- dyes from clothing, furs, and/or leathers
- fragrances and perfumes added to skincare products, cosmetics, and paper products, such as toilet paper
- hair dye
- latex products, such as gloves, toys, and balloons
- bug or tick bite
- Lyme disease
- joint pain or sore throat
- streaks of redness around the rash
- symptoms that worsen instead of improving
A rash is a skin condition that changes your skin’s appearance, such as its color or texture.
Skin that feels hot to the touch is when a portion of the skin is hotter than the rest of the surrounding skin on the body.
Contact dermatitis is a condition that develops when your skin is exposed to something that irritates it. This can result in both a rash and skin that feels hot to the touch. Examples of substances that commonly cause contact dermatitis include:
Additional symptoms that may come with contact dermatitis include itching, swelling, redness, and cracking skin.
Other skin conditions can cause a rash and skin that feels hot to the touch, including:
If these two symptoms are due to contact dermatitis, they will typically subside if you stop contact with the irritant and cleanse your skin with a gentle soap and cool water.
A rash and skin that is hot to the touch can indicate the beginning of a severe allergic reaction known as anaphylactic shock. Seek emergency treatment if you also experience shortness of breath, throat swelling, confusion, or facial swelling. Children that have a purple rash that closely resembles a bruise may also need immediate medical attention.
A rash and skin that is hot to the touch can sometimes indicate a skin infection or a harmful insect bite. Contact a medical professional if you also experience these symptoms:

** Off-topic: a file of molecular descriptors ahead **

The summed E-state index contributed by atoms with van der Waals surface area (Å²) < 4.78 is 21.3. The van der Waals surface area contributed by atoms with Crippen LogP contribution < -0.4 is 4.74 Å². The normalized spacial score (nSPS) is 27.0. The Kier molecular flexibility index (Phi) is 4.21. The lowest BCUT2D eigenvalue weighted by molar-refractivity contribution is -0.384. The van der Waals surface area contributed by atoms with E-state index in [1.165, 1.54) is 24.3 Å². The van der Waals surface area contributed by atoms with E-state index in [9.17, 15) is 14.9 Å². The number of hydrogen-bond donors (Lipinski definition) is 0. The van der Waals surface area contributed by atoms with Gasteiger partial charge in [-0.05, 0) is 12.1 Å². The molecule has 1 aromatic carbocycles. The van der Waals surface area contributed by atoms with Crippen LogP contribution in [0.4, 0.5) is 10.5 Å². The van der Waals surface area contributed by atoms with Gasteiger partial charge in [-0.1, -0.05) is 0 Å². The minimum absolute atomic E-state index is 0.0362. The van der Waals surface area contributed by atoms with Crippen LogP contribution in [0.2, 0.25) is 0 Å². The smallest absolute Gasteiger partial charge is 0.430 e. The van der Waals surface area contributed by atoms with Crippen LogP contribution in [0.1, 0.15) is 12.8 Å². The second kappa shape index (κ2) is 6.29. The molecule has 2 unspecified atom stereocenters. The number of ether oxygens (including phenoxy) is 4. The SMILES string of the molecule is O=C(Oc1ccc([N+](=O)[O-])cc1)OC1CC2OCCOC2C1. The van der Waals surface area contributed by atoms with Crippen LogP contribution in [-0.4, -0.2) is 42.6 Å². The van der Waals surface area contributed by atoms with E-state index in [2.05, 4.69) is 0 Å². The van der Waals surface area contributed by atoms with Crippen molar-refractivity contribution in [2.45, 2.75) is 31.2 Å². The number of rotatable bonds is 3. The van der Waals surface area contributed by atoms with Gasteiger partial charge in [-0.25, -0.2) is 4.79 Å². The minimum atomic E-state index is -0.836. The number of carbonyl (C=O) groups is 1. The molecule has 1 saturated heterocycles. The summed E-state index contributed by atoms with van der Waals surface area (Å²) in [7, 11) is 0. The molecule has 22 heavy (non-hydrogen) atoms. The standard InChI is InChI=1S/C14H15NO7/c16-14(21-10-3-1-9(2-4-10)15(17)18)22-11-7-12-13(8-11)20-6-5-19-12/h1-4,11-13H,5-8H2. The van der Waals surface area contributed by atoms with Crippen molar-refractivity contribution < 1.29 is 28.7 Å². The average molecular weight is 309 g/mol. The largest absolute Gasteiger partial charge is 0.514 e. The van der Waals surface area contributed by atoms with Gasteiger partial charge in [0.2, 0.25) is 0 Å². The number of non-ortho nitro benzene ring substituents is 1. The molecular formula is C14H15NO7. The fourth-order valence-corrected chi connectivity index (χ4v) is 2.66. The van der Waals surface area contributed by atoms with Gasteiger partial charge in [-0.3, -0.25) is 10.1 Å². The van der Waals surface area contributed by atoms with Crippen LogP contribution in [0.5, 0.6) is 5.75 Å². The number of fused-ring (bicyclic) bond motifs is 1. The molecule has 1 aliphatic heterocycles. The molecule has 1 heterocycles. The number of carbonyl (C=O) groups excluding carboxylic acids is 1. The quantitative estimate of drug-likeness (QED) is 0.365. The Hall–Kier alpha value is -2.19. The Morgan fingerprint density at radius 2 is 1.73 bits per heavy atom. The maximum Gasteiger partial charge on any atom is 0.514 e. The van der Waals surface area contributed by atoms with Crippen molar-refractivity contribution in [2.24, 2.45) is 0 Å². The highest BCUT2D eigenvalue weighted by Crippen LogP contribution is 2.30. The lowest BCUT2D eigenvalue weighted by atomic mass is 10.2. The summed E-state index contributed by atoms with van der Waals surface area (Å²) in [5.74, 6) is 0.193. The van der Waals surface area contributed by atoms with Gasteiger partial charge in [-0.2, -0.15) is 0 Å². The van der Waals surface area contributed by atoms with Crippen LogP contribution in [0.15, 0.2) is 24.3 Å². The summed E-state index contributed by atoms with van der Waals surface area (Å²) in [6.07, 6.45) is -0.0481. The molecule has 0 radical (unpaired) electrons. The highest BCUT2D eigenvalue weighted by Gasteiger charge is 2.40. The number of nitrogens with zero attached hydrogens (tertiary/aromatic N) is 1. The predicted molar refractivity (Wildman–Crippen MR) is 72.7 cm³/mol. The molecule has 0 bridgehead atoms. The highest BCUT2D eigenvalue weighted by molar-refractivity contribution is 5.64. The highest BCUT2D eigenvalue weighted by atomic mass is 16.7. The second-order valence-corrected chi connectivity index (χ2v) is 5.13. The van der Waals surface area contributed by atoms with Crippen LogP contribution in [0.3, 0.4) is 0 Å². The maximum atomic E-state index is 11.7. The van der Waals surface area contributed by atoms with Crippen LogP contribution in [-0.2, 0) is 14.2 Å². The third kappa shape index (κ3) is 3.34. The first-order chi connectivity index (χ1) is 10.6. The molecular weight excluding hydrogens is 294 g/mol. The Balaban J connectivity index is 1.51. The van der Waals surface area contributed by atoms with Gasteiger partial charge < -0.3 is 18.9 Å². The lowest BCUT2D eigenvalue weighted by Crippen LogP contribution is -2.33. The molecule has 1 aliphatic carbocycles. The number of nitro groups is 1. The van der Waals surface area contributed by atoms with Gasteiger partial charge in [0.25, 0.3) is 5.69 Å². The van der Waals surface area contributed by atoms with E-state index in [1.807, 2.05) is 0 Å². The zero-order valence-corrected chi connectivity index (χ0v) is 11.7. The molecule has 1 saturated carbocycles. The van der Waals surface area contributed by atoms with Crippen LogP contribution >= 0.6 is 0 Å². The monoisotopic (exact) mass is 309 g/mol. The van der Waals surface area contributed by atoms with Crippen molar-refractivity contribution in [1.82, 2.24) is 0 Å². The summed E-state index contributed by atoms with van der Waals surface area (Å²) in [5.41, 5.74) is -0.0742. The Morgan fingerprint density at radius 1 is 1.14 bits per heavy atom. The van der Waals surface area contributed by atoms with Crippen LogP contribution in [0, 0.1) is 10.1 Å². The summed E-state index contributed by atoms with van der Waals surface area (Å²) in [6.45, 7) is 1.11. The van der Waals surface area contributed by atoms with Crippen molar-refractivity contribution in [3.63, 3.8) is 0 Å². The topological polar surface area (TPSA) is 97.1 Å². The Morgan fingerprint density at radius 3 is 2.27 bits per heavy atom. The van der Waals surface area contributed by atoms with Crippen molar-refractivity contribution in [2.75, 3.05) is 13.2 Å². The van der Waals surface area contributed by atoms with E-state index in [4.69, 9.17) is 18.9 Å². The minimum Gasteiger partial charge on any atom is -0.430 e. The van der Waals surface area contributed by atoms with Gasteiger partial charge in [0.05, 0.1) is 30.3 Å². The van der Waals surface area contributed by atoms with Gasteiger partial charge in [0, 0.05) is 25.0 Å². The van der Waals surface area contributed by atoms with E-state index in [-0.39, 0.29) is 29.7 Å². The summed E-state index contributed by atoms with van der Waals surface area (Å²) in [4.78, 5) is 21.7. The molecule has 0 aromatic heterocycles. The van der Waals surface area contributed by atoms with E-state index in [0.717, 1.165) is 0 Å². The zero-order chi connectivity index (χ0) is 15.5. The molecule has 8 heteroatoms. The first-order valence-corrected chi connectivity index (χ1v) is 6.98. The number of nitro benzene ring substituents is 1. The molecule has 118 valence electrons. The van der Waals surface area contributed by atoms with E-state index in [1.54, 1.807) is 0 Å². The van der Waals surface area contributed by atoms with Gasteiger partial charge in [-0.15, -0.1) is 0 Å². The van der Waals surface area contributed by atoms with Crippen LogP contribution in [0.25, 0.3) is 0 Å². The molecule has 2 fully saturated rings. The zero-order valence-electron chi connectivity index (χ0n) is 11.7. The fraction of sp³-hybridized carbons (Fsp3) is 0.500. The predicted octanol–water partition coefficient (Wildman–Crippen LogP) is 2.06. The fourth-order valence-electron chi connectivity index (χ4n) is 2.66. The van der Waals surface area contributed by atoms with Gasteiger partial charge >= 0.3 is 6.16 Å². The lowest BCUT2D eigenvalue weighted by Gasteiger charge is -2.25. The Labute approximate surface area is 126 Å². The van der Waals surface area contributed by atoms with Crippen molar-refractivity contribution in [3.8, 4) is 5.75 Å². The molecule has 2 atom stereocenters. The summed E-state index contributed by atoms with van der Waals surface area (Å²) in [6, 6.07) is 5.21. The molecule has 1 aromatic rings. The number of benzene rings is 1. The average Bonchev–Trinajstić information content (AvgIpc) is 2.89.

(This information is a summary. Seek medical attention if you suspect you need urgent care.)
Treatments for a rash and skin that feels hot to the touch will address the underlying condition. If your rash is the result of a more complicated allergen or biting insect, your physician may refer you to a dermatologist who specializes in skin disorders.
When you experience a rash and skin that is hot to the touch, keeping the affected area clean and dry is important. Refrain from scratching. Pat the area dry after cleaning it to avoid abrading the skin. Do not put any cosmetics or scented lotions on the affected area to avoid worsening the allergic reaction. You can apply a cool compress using a soft washcloth dipped in a few tablespoons of baking soda.
Over-the-counter hydrocortisone cream can help to relieve some itching and heat. You can also take an antihistamine to reduce the effects of an allergic reaction. However, these medications may not be strong enough to reduce your symptoms.
Choosing fragrance-free products is wise if you are prone to allergic reactions. Metals, such as nickel, also can cause contact dermatitis. Avoiding any materials, such as latex and cleaning chemicals, known to cause a rash can also help.
When you go outdoors, protect yourself against ticks by applying repellents that contain anywhere from 20 to 30 percent DEET, especially to exposed skin (Centers for Disease Control and Prevention). Taking a shower immediately upon coming inside and checking your body thoroughly for ticks can help to protect against Lyme disease. If you’ve been outdoors in an area where ticks are present, tumbling dry your clothes for at least an hour after wearing them can kill remaining ticks on your clothing.